CHICAGO – Acute myocardial infarction patients who have diabetes are less likely to present with an ST-elevation MI, yet they run a significantly increased risk for in-hospital death, compared with nondiabetic MI patients.
Moreover, MI patients with diabetes are more likely to experience in-hospital stroke, recurrent MI, and heart failure or pulmonary edema, according to Dr. Quang T. Bui of Harbor-UCLA Medical Center, Los Angeles.
Dr. Bui presented an analysis of 232,927 patients presenting with acute MI to 823 hospitals participating in the National Registry of Myocardial Infarction (NRMI) 4-5. A history of diabetes was noted in 31%.
The in-hospital mortality rate was 10.1% in diabetic patients and 8.3% in nondiabetic patients. In-hospital strokes occurred in 1.4% of diabetics compared with 1.0% of nondiabetic patients. The in-hospital rate of recurrent MI was 1.5% in the diabetic patients and 1.3% in those without diabetes.
Diabetes patients hospitalized for MI had an 18% greater risk of in-hospital mortality than did nondiabetic patients. They also had a 30% greater risk of in-hospital stroke, a 14% increased risk of in-hospital recurrent MI, and a 57% greater risk of developing in-hospital heart failure or pulmonary edema.
An ST-elevation MI occurred in 31% of diabetic patients and 40% of nondiabetic patients. Anterior/septal MI occurred in 14.7% of diabetic MI patients and 18.9% of those without diabetes. However, 11.5% of MI patients with diabetes were Killup class III/IV, compared with 6.5% of those without diabetes.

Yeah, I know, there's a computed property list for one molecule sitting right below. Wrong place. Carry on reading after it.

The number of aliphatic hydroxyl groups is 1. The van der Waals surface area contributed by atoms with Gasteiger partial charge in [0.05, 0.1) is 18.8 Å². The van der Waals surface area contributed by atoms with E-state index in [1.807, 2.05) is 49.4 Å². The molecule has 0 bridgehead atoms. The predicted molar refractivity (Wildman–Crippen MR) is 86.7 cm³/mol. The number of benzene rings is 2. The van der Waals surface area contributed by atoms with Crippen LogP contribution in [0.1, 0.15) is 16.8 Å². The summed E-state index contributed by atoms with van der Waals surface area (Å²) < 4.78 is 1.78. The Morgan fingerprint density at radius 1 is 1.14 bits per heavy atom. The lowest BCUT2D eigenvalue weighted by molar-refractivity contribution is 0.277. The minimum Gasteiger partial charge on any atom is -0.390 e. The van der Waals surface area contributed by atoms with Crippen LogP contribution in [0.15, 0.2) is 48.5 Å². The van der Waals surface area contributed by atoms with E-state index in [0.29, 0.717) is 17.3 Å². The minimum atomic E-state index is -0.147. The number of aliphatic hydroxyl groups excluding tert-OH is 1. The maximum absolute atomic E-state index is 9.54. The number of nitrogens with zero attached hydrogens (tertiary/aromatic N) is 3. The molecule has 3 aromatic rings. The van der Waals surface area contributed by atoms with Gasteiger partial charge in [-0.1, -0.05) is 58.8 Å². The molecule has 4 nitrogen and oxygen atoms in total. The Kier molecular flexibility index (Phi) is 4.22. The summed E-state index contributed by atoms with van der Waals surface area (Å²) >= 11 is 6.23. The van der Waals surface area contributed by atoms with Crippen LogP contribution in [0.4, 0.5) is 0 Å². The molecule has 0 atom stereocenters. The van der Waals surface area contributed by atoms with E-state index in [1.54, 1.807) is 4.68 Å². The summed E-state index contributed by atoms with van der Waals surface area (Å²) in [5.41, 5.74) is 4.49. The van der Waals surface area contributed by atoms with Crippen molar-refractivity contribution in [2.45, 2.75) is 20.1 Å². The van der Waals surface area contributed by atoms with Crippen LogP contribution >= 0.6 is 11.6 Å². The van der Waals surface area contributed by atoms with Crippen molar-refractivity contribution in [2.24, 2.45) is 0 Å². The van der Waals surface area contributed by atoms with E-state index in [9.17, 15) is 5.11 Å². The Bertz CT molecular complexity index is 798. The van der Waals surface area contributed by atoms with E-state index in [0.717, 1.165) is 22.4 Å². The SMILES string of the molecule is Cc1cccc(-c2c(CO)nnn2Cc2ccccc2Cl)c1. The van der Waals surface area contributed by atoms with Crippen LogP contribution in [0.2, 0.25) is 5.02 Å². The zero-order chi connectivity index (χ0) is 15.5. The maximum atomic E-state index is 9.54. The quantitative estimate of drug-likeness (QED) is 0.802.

A history of previous MI was present in 31% of diabetic patients compared with 22% of those without diabetes. The diabetic group also had significantly higher rates of background hypercholesterolemia, hypertension, renal dysfunction, previous revascularization, and prior stroke.
Preadmission use of cardiovascular risk-reducing medications was more common among the diabetic MI patients. Yet the use of these agents was actually low given that diabetes is a well-recognized risk factor for cardiovascular disease, Dr. Bui observed. Less than half of diabetic MI patients were on an ACE inhibitor or an angiotensin receptor blocker prior to their hospitalization for an MI. About 30% were taking a beta-blocker. A similar proportion of patients used a statin or other lipid-lowering agent.
Health care planners will be particularly interested in the NRMI 4-5 finding that the mean hospital length of stay was 6.5 days in acute MI patients with diabetes, compared with 5.2 days in those without a history of diabetes, Dr. Bui noted. Diabetes patients with a history of MI were hospitalized for about 20 hours longer than were nondiabetic patients with a prior MI. And diabetes patients without a prior MI were hospitalized for 14 hours longer than were nondiabetic patients with a history of MI, Dr. Bui said.
The NRMI project is funded by Genentech. Dr. Bui reported having no financial conflicts.